Over the past day and a half, there’s been lots of talk about Google’s new Google+ Local, effectively fusing its flagship social and local products (and ditching what was Google Places). Peter Krasilovsky has a good writeup earlier about how Google-owned Zagat is central to the launch.
I’ve also been getting lots of questions about what this means for mobile, given that it’s is a huge area for Google, and that local products inherently have mobile implications. All of that is true, but Google+ Local has less mobile ties than many people’s knee-jerk reaction would indicate.
Many of its upsides will certainly be seen in mobile, but I see it as more of a desktop play — at least for now. Its central highlight is an enhanced interface for local business pages (what used to be Place Pages), as well as SERP layouts. These will be more pronounced on the desktop.
And as Peter explored, the incorporated Zagat ratings (30 point scale) will be more useful than previous 5 point ratings. This is owing to a wider point range and incorporation of broader review criteria (i.e. food, service, etc.), which will create more granular ratings.
These same benefits will be present in mobile, although SERPS and visually-oriented business pages might not be as robust on a smaller screen. The Zagat incorporation however will shine in mobile, for its influence on the 40 percent of Google mobile searches that have local intent.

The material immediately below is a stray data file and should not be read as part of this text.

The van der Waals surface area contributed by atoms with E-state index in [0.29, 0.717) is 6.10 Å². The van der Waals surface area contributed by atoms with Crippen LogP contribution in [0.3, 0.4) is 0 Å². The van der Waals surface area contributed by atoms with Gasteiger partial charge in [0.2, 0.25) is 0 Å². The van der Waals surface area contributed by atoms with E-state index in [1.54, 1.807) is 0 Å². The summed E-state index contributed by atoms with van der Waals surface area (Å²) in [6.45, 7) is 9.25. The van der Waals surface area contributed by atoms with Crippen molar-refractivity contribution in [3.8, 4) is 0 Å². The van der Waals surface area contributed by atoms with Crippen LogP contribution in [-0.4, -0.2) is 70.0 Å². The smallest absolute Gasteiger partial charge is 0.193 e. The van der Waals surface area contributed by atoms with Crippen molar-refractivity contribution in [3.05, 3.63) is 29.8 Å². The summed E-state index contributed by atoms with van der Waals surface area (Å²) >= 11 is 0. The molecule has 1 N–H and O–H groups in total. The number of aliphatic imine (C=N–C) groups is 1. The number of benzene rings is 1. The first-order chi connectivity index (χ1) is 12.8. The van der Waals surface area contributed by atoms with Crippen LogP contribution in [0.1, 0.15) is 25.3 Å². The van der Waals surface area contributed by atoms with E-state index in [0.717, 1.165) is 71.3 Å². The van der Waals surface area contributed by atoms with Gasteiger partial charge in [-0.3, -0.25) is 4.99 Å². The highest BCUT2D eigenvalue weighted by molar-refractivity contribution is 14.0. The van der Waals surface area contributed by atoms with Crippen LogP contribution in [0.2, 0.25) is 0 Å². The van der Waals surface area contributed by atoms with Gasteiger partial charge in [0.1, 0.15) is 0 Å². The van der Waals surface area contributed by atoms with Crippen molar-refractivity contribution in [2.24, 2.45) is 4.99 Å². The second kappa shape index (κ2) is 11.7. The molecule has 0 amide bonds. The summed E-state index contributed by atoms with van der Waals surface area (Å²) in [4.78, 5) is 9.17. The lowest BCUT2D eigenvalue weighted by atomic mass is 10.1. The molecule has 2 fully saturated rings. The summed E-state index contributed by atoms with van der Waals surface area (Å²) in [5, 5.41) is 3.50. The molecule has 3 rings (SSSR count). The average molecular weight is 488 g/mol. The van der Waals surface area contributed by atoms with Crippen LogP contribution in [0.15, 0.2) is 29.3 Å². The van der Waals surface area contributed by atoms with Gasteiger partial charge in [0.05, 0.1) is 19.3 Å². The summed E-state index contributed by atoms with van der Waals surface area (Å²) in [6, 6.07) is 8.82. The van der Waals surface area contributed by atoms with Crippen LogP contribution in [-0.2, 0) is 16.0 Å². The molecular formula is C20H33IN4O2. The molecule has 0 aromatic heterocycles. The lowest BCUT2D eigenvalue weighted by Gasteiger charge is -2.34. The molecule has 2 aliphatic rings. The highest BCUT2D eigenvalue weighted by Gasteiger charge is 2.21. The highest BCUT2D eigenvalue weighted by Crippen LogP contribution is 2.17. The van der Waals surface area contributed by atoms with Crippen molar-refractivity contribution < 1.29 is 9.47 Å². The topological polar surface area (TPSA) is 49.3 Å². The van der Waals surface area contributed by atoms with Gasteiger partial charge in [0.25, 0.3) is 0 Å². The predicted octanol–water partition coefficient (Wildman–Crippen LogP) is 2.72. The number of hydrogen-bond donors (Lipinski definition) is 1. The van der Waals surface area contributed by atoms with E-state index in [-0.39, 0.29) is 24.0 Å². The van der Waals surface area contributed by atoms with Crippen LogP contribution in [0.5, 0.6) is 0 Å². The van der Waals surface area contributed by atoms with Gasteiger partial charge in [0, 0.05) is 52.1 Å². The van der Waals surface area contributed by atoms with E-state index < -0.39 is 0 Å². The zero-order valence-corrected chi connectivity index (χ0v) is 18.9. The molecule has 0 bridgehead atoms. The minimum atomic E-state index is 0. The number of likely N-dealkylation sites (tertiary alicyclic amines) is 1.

But one caveat on the subject of mobile is that the changes aren’t present yet in Google’s apps on iOS such as its Google+ app. Though they go into effect immediately on Android, Google has to wait for updates to be approved on iOS (notwithstanding browser based local searches).
More so than that, the long term implications are tempered by Apple’s high likelihood to launch its own default mapping app at WWDC, to replace Google Maps. Though there are considerable browser-based searches, much iPhone local search happens on that default home screen app.
The bottom line is that Google+ Local will have lots of interesting implications and improvements for mobile local search. That’s especially true on Android, which continues to reach into majority ranges of smartphone OS share (depending on what measurement firm you ask).
But it should be said that the impact of this announcement — at least within mobile — hinges at least a little on these uncertainties in the iOS. But a lot of that will become more certain after next month’s WWDC conference. And we’ll certainly tackle at our own MLM San Francisco.